IUF campaign in support of the people of Myanmar
Human rights organizations estimate that since the coup d’état some 2,000 people have been killed by military forces and another 15,000 have been arrested. The Burmese dictatorship uses repressive tactics that are well known in Latin America.
21 | 09 | 2022
The Myanmar army has wielded enormous influence in both military and civilian governments for decades. The country has seen three coups since gaining its independence from the United Kingdom in 1948.
The first army insurrection took place in 1962 and the second coup occurred in 1987, with the two resulting in the establishment of a single-party military dictatorship that spanned half a century.
On February 1, 2021, following a decade of incipient democratic rule, a third coup was staged. The military justified their action as a means “necessary to pave the road to a genuine, multi-party democracy,” employing similar arguments so often heard in Latin America from the mouths of coupist officers.
In addition to the number of people killed or arrested, there are 320,000 internally displaced by violence, who have joined the 340,000 already displaced in the country as a result of previous conflicts, according to the United Nations Office for the Coordination of Humanitarian Affairs.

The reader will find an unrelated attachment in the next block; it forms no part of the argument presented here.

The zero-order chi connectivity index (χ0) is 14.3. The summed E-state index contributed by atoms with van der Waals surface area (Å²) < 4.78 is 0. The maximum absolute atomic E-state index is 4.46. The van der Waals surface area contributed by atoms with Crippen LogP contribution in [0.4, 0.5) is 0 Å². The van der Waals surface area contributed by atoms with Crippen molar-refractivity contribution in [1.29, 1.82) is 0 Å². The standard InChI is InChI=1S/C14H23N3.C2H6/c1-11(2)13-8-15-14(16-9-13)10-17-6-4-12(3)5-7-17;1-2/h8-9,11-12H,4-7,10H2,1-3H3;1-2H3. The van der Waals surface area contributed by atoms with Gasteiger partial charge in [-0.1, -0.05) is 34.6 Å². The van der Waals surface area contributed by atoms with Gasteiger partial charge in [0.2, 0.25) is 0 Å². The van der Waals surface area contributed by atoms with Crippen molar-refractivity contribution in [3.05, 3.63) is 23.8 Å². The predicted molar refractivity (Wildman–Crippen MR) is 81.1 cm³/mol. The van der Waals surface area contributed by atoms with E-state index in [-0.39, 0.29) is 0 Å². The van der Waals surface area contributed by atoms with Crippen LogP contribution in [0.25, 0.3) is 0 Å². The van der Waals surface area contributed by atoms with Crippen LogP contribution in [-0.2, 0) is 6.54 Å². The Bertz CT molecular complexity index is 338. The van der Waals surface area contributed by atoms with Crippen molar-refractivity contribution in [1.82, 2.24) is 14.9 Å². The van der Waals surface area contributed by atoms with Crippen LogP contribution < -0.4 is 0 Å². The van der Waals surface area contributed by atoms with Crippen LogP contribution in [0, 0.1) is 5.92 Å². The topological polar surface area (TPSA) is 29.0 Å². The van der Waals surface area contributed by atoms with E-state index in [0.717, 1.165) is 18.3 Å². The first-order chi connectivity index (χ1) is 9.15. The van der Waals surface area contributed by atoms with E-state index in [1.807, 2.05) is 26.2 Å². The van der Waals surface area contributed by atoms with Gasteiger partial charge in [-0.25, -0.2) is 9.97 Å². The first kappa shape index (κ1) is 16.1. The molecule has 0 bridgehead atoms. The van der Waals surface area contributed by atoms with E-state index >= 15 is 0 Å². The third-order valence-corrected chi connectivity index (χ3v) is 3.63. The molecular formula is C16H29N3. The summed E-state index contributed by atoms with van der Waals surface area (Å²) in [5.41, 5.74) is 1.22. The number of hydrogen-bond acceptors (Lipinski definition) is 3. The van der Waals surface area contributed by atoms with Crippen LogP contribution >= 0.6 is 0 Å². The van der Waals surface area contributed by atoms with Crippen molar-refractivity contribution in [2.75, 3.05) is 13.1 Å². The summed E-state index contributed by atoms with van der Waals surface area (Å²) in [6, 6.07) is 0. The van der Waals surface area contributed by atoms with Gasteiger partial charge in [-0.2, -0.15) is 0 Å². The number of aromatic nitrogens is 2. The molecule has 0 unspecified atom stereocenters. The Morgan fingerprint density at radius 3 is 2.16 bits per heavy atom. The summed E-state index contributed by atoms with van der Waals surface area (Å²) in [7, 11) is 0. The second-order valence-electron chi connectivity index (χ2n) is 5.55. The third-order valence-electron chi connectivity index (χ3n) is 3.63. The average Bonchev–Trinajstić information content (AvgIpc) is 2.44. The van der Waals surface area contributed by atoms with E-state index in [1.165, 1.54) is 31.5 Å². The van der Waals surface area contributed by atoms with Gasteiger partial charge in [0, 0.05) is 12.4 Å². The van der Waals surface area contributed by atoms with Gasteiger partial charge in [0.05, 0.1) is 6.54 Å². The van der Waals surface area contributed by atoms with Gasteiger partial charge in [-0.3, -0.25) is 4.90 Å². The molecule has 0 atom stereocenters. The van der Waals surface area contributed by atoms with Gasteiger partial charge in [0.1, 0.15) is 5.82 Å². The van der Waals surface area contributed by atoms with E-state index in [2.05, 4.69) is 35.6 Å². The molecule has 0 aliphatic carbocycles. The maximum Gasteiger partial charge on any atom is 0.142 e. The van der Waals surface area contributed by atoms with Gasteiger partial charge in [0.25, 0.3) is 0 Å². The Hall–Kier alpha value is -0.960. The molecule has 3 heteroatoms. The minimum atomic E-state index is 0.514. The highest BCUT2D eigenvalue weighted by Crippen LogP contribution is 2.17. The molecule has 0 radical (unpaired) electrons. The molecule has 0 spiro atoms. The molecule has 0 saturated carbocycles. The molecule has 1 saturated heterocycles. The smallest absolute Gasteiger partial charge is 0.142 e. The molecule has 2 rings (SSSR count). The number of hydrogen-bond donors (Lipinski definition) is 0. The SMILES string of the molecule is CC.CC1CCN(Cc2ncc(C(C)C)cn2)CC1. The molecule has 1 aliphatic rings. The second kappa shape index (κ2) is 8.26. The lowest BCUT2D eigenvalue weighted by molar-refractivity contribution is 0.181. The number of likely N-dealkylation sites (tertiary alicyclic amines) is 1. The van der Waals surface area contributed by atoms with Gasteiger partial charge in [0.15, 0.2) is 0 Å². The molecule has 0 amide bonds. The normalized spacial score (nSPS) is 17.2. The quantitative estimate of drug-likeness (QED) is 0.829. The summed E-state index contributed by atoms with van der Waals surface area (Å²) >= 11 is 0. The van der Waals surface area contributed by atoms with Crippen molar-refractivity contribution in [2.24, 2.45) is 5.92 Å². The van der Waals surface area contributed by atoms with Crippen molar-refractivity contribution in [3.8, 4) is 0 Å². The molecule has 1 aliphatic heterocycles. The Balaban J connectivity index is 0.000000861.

Repressive forces have unleashed a violence that has no limits, with evidence in several places revealing that they are deploying “scorched earth” military tactics such as those used by the Guatemalan army to massacre civilians in the 1980s and 1990s.
The attacks against civilians committed between September and December of last year exceeded in casualties the figures “recorded in both Syria and Afghanistan. In the Burmese case, there were 2,500; while in the same period Syria and Afghanistan totaled 2,324 combined.” (El País de Madrid, February 1, 2022).
As with the 2009 coup d’état in Honduras, the Myanmar military was surprised by an element that was not on its radar: popular resistance.
From Latin America, we militantly and fervently join the IUF campaign to bring an end to the Burmese military dictatorship, reinstate democracy, and guarantee full respect for human rights.
It would be a gross mistake to see Myanmar as a very distant place and what happens there as of no concern to us, because human rights violations know no geographic borders.
Tomorrow we could see military forces in this region reproducing the same social carnage. Or to be more precise, we may see them repeating such carnage.
Fascism must be defeated in all its forms, whenever and wherever it rears its ugly head.